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ITV eyes Entertainment One; Regulators ask for EU-US data pact review


According to Market Intelligence, December 2022


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ITV eyes Entertainment One; Regulators ask for EU-US data pact review


* Britishbroadcaster ITV Plchas held talks about a potential acquisition of Canadian content distributorEntertainment OneLtd., Bloomberg News reports,citing people familiar with the situation. No final decision has reportedlybeen made, and talks may not lead to a deal. Entertainment One distributedAcademy Award-winning film "Spotlight" and children's cartoon"Peppa Pig," among others.

* Asexpected, the Article29 Working Party, composed of data protection regulators of EU member countries,has urged the European Commission to review the draft of the EU-U.S. PrivacyShield, a new transatlantic data flow framework. In a statement,the EU body noted the lack of clarity in the agreement about how businesseswill handle the processing and transfer of data to the U.S. The group alsoexpressed concerns about the susceptibility of Europeans' data toindiscriminate mass surveillance, especially in relation to fighting terrorism.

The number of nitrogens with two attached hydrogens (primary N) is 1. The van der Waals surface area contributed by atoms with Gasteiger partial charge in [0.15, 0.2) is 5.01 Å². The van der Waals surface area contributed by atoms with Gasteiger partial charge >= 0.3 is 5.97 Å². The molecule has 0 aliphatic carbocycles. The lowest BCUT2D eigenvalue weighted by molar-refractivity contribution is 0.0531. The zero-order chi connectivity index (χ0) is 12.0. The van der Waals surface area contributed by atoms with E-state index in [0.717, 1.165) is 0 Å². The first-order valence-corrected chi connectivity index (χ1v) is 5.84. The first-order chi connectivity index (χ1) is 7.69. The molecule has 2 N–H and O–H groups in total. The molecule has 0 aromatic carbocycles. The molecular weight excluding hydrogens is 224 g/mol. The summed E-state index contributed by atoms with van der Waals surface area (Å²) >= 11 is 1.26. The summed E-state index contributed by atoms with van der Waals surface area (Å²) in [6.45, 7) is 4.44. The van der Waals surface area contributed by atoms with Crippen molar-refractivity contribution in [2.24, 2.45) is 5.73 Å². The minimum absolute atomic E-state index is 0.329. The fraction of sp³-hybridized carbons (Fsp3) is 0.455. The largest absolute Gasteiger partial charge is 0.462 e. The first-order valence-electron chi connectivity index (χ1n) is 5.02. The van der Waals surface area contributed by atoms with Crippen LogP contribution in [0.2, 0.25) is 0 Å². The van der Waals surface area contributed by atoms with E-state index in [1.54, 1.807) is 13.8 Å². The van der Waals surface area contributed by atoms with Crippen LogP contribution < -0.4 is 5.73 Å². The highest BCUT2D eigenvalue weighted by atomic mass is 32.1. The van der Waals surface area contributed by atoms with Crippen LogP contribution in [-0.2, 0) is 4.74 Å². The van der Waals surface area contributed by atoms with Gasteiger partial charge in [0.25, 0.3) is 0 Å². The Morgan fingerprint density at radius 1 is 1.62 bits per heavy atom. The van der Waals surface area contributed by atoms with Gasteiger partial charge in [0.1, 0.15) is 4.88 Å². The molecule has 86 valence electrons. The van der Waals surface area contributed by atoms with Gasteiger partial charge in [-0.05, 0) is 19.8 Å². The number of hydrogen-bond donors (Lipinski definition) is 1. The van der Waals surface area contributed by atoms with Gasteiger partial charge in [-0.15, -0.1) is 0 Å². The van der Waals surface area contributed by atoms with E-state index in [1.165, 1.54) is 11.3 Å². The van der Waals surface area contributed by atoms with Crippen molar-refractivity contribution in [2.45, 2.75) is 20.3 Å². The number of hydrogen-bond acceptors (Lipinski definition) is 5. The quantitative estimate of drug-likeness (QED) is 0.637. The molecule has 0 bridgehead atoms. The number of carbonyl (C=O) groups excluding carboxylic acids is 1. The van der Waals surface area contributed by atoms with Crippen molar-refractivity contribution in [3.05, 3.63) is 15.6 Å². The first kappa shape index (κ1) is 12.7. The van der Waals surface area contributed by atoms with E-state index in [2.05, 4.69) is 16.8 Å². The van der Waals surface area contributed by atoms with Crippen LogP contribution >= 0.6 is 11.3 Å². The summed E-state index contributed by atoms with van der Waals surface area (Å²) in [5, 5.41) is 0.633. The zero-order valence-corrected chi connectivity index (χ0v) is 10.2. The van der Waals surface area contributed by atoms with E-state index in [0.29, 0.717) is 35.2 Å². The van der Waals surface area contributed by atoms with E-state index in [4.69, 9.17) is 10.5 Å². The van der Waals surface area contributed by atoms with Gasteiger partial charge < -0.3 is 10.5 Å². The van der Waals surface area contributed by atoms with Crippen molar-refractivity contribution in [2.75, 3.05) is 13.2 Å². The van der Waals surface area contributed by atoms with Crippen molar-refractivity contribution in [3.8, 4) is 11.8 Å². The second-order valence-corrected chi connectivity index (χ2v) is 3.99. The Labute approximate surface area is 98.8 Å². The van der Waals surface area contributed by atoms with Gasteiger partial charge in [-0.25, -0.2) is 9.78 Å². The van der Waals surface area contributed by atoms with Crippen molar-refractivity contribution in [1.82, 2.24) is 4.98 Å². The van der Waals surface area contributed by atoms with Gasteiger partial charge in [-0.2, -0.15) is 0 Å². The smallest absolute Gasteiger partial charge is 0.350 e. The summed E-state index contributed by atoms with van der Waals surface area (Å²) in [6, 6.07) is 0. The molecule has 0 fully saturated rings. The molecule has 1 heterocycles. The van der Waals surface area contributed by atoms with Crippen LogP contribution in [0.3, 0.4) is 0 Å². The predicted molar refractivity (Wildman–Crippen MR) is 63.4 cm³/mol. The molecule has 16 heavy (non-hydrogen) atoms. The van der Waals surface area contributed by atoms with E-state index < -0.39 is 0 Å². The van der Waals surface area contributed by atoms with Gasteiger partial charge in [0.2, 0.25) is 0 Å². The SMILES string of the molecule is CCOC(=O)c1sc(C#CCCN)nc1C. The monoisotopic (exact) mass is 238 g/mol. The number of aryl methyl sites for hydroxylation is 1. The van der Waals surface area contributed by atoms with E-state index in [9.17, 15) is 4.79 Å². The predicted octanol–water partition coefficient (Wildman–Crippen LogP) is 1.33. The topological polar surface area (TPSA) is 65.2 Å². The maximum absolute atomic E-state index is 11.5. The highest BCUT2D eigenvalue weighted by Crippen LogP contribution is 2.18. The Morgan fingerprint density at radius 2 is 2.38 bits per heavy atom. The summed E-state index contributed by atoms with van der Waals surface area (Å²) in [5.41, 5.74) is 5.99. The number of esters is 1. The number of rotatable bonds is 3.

*Most European households prefer to consume over-the-top content via PCs andlaptops, according to recent SNL Kagan data.In coming years, consistent revenue growth will come from online videoplatforms, while overall revenue for OVP vendors will be higher, although thisrevenue will fluctuate more. Apple Inc. and Roku Inc. lead the market share for streaming mediaplayers as of the first half of 2015.


*Industry observers gathering at the FT Digital Media 2016 Summit in Londonagreed that U.K.broadcasters have held up well against disruptive newcomers in comparison totheir U.S. counterparts. Cord-cutting numbers are lower in the U.K. bycomparison. For most U.K. viewers, online VOD and traditional subscriptionservices are complementary, and "cord shaving" is more likely:consumers opting for slimmer subscription packages from traditional players,rather than canceling them outright.